How early should I arrive for my lesson?

Before your first lesson, you will be required to fill out a waiver form. Come at least 15 minutes early to ensure enough time to read and sign the waiver. If you are tacking up, you will need to allow enough time to do so.


Do I “tack up” my own horse (catch, groom, saddle) before the lesson?

If you are bringing your own horse, you will be tacking up your horse and doing whatever warm up is needed before your lesson start time. If you do not have a horse, or are using a Diversity Horsemanship lesson horse, students are not allowed to tack up until they have taken the “Horse Handling Safety and Ground Skills Course”, or have taken the necessary ground work/theory in lessons at Diversity Horsemanship, or have passed a ground work test with a Diversity Horsemanship Instructor. In this case, we will tack the horse up for you until you are cleared for tacking up. We also offer some lessons for beginners that include tack up time in the lesson, under the guidance of our instructors.


I have already ridden before, or have some level of experience, but want to join a group- what do I do?

If you have already acquired some riding skills from past lessons/experience, it is best you come for a private lesson (one hour or half hour options are available), to assess where you are at.  If there is a group currently underway that is at your level, you will be offered the date and time of that group- after your assessment ride.  If there is not a group at the right level, you may wish to continue in private lessons or semi-private lessons until you catch up to an existing group. Learning is often accelerated in the private lessons due to the one on one instruction.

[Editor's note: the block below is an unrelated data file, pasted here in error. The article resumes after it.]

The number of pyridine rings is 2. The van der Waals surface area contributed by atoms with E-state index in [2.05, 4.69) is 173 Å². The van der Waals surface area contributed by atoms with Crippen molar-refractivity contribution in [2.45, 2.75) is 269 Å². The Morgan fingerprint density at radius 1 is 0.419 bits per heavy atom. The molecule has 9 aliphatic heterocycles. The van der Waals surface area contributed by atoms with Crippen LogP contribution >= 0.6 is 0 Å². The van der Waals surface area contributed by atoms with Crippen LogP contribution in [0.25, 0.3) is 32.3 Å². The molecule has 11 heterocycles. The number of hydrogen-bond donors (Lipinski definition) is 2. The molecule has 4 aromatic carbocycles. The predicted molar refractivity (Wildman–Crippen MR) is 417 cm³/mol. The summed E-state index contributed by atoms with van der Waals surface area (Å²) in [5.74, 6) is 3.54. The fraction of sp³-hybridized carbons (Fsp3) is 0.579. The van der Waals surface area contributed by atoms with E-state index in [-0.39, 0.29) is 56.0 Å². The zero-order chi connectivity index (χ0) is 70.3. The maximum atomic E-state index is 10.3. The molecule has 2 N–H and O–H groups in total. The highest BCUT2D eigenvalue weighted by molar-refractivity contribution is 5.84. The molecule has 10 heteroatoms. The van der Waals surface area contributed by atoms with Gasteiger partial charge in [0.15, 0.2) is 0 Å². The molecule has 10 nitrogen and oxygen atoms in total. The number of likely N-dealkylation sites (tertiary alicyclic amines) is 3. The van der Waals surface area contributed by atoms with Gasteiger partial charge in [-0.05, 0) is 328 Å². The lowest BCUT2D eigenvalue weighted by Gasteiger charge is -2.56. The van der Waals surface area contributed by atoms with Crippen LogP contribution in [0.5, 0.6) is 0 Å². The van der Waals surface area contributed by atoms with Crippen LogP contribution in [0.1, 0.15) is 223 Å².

If Diversity Horsemanship does not have other riders at the same level, or at a time you can make it to, you might also wish to recruit friends or family members who also wish to learn how to ride. This way you can create your own semi private lesson or group. This will result in considerable savings to your lesson cost.

I don’t seem to be getting any emails from Diversity Horsemanship.

Make sure to check your spam or junk email folder, as our emails often get sent to there.  Make sure to watch for an email near the end of the month asking about interest in lessons for the upcoming month.  If you check your spam or junk folder and are still not receiving the Diversity Horsemanship emails, please email  or text . You can also stay in the loop by joining the Diversity Horsemanship Discussion on Facebook, if you are a boarder or regular student.


How do I book a lesson?

Lessons are purchased on the online booking site Acuity https://diversityhorsemanshipschedule.as.me/ however, new students, or anyone who wants to make a change to their current lessons, needs to communicate first with Diversity Horsemanship via email  . Once we decide on the type of lesson and set a day and time, your lesson will be added to Acuity for you to book.  When you purchase your lessons, be sure to read all the terms in the agreement that pop up before you pay (you will have to click a box that says you have read and agree to the terms- yet many people still ask questions that are answered in that short write up).

LESSONS CANNOT BE BOOKED 8 HOURS BEFORE THE CLASS TIME OR LATER, because we need to ensure we have the horses and staff scheduled. Please book your lesson 9 hours in advance or earlier or the system will not allow you to book.


What happens if I have to miss my lesson that I have already booked?